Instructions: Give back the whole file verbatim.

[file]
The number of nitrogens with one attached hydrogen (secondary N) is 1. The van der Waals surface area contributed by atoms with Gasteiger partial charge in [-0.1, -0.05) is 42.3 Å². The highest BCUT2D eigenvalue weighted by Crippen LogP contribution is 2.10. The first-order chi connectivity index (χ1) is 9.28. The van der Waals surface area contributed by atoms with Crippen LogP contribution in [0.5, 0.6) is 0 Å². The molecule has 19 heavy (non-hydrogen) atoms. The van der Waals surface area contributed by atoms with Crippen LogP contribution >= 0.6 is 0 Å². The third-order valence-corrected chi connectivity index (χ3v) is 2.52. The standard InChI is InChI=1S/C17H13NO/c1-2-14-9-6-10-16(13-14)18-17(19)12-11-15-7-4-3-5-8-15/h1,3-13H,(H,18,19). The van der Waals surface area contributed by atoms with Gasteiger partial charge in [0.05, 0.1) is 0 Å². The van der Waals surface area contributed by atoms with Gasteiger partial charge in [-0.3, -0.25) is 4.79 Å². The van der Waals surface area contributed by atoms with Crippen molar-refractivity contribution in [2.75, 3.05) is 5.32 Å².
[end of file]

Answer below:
The number of nitrogens with one attached hydrogen (secondary N) is 1. The van der Waals surface area contributed by atoms with Gasteiger partial charge in [-0.1, -0.05) is 42.3 Å². The highest BCUT2D eigenvalue weighted by Crippen LogP contribution is 2.10. The first-order chi connectivity index (χ1) is 9.28. The van der Waals surface area contributed by atoms with Crippen LogP contribution in [0.5, 0.6) is 0 Å². The molecule has 19 heavy (non-hydrogen) atoms. The van der Waals surface area contributed by atoms with Crippen LogP contribution >= 0.6 is 0 Å². The third-order valence-corrected chi connectivity index (χ3v) is 2.52. The standard InChI is InChI=1S/C17H13NO/c1-2-14-9-6-10-16(13-14)18-17(19)12-11-15-7-4-3-5-8-15/h1,3-13H,(H,18,19). The van der Waals surface area contributed by atoms with Gasteiger partial charge in [0.05, 0.1) is 0 Å². The van der Waals surface area contributed by atoms with Gasteiger partial charge in [-0.3, -0.25) is 4.79 Å². The van der Waals surface area contributed by atoms with Crippen molar-refractivity contribution in [2.75, 3.05) is 5.32 Å².